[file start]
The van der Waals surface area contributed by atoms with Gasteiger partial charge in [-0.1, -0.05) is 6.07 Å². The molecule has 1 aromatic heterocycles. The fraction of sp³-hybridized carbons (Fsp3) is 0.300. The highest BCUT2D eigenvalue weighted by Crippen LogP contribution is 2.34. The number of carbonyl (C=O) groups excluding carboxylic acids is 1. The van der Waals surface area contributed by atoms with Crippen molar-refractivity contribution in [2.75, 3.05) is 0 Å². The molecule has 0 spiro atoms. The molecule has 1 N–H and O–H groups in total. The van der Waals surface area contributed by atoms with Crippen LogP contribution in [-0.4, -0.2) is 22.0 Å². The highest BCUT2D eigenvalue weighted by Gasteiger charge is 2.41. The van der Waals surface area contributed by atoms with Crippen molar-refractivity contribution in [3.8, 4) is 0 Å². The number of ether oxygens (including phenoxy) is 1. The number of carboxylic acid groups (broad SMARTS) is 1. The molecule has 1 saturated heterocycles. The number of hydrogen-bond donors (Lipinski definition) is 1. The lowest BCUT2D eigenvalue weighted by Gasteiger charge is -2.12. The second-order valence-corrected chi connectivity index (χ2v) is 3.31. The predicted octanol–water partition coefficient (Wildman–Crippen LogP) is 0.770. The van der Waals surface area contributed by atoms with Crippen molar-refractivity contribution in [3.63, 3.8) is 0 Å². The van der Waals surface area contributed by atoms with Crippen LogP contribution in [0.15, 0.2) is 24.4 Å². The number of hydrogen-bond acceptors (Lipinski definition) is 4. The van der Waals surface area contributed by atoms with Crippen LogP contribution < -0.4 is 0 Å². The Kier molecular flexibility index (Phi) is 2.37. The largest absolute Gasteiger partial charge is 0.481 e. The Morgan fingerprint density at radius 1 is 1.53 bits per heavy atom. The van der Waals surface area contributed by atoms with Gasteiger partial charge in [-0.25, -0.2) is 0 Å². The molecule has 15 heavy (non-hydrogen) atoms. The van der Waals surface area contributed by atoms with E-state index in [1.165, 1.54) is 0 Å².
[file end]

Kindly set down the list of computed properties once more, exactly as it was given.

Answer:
The van der Waals surface area contributed by atoms with Gasteiger partial charge in [-0.1, -0.05) is 6.07 Å². The molecule has 1 aromatic heterocycles. The fraction of sp³-hybridized carbons (Fsp3) is 0.300. The highest BCUT2D eigenvalue weighted by Crippen LogP contribution is 2.34. The number of carbonyl (C=O) groups excluding carboxylic acids is 1. The van der Waals surface area contributed by atoms with Crippen molar-refractivity contribution in [2.75, 3.05) is 0 Å². The molecule has 0 spiro atoms. The molecule has 1 N–H and O–H groups in total. The van der Waals surface area contributed by atoms with Crippen LogP contribution in [-0.4, -0.2) is 22.0 Å². The highest BCUT2D eigenvalue weighted by Gasteiger charge is 2.41. The van der Waals surface area contributed by atoms with Crippen molar-refractivity contribution in [3.8, 4) is 0 Å². The number of ether oxygens (including phenoxy) is 1. The number of carboxylic acid groups (broad SMARTS) is 1. The molecule has 1 saturated heterocycles. The number of hydrogen-bond donors (Lipinski definition) is 1. The lowest BCUT2D eigenvalue weighted by Gasteiger charge is -2.12. The second-order valence-corrected chi connectivity index (χ2v) is 3.31. The predicted octanol–water partition coefficient (Wildman–Crippen LogP) is 0.770. The van der Waals surface area contributed by atoms with Crippen molar-refractivity contribution in [3.63, 3.8) is 0 Å². The van der Waals surface area contributed by atoms with Crippen LogP contribution in [0.15, 0.2) is 24.4 Å². The number of hydrogen-bond acceptors (Lipinski definition) is 4. The van der Waals surface area contributed by atoms with Crippen LogP contribution < -0.4 is 0 Å². The Kier molecular flexibility index (Phi) is 2.37. The largest absolute Gasteiger partial charge is 0.481 e. The Morgan fingerprint density at radius 1 is 1.53 bits per heavy atom. The van der Waals surface area contributed by atoms with Gasteiger partial charge in [-0.25, -0.2) is 0 Å². The molecule has 15 heavy (non-hydrogen) atoms. The van der Waals surface area contributed by atoms with E-state index in [1.165, 1.54) is 0 Å².